The recent leak of personal and banking details of up to 400,000 individuals and companies was likely a “hacker’s cache” that was being collated to plan another attack, a cybersecurity expert has said.
Earlier this week, hundreds of thousands of documents uploaded to a popular file-sharing site. The data included mobile phone numbers, details of international bank transactions, online passwords and credit cards numbers, many from Qatar National Bank (QNB) customers.
QNB has said it is investigating the breach, but has not updated customers about the matter since Tuesday.
Curiously, many of the files also contained details about individuals’ social media accounts and photographs of their friends and relatives.
Simon Edwards, a cybersecurity architect at IT security company Trend Micro, told Doha News today that many of these files could have been part of the hacker’s own research, and had nothing to do with QNB.
“It is not the bank doing any of this; more that this is like a cache of the hackers ‘loot’ (which) I don’t think was ever meant to see the light of day.
It is more like the data file got out as they were trying to exfiltrate it, much like a burglar might drop a stolen TV on his escape,” he said.
Writing about the hack on Trend Micro’s blog site yesterday, Edwards said that an initial inspection of the documents suggests the hacker “breached bank data to build up profiles on specific individuals in order to launch follow-on attacks.”
In addition to showing the actual information, the leaked files also reveal how the hacker got his data, Edwards said.
The inclusion of folders on particular groups of individuals, such as Al Jazeera staff and defense and intelligence personnel, suggests the hacker’s motives could be more political than financial, he added.
“There is a large amount of data surrounding transactional information on the bank’s customers, detailing payments moving in and out of accounts. … These almost exclusively point to foreign financial transactions, in the most part paid to accounts in Jordan,” Edwards said in his post.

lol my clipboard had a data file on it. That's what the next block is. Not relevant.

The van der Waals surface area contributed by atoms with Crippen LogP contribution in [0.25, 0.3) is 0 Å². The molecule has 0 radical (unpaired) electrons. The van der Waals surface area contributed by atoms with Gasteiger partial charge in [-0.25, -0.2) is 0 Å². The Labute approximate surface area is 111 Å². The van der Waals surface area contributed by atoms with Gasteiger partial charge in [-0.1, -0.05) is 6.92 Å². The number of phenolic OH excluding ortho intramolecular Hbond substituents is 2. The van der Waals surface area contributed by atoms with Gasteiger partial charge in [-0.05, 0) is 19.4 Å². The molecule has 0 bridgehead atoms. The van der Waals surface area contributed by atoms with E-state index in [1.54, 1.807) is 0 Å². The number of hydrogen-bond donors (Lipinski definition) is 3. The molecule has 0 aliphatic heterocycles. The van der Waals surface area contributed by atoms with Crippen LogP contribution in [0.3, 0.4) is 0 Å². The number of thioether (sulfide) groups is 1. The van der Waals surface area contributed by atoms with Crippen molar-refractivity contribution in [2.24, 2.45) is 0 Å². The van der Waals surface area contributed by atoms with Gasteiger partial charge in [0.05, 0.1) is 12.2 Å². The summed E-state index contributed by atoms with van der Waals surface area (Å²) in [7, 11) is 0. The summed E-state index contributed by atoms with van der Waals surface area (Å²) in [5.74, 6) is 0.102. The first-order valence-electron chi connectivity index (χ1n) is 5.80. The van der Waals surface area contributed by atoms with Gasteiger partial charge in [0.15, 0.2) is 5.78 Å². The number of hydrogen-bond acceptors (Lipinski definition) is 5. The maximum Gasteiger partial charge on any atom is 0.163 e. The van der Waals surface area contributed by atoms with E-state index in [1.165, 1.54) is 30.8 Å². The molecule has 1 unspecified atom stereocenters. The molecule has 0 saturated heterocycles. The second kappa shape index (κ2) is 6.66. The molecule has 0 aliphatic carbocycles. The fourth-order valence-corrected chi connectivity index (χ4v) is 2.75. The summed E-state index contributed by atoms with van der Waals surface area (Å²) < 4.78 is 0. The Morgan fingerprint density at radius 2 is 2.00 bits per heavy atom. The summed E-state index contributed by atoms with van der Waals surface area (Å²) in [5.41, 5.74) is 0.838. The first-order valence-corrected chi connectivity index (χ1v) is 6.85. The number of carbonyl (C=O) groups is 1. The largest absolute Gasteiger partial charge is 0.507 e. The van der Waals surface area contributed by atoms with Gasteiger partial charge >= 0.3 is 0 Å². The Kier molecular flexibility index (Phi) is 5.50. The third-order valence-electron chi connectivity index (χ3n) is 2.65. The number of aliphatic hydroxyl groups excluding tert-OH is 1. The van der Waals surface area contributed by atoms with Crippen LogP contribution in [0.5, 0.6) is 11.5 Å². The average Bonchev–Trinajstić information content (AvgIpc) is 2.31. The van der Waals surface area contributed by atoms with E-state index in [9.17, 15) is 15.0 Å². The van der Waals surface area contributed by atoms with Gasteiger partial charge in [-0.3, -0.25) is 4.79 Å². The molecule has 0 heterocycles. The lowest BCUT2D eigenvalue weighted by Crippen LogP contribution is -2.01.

“As the transactional data is worked through, will we find a connection between those being profiled and the highlighted financial transactions?”
He added that while it is troubling for those whose details have been made public, such hacks are not that unusual.
“This is happening all over the world, and all the time,” he said.
Social media attacks
It is important to know that all the information we post on social media accounts can be used by hackers as part of a bigger target – often corporations or large organizations.
“We all share too much information on ourselves, which hackers can use to build profiles, which they can then use to target cyber attacks. Here, (the QNB hack) we have a good example of it being done,” Edwards told Doha News.
Hackers who want to break into an organization typically profile people who work there, usually through social media accounts such as LinkedIn and Facebook.
An attacker may find the account of a person who works at the targeted firm, and send them a friend request. Even if that person doesn’t accept it, the hacker can also see their friends, and send them requests.
If one of them accepts, the hacker can then get access to his initial target’s Facebook account, for example, and can see what clubs they may belong to.
They can then launch a phishing attack, sending an email to the target pretending to be the admin of a club, asking to complete a document.
The document is infected with malware, which, if opened on a work computer, can infect the machine and download a trojan – which then allows the attacker to have access to the target’s computer.
In many cases, this may give the hacker wider access to the company’s network.
To limit exposure to such attacks, experts suggest taking standard “common sense” precautions such as ensuring lots of personal details are not revealed online by checking security settings.
They also advise exercising caution before letting people into personal networks.
This would entail checking them out before accepting their invitations, installing up-to-date malware protection for all devices and being cautious about opening files sent over the internet, which could be part of a phishing attack.
On the corporate side of things, Edwards suggested restricting access to sensitive data to as few people as possible; requiring two-step verification for login; and install sophisticated software to detect and stop attacks.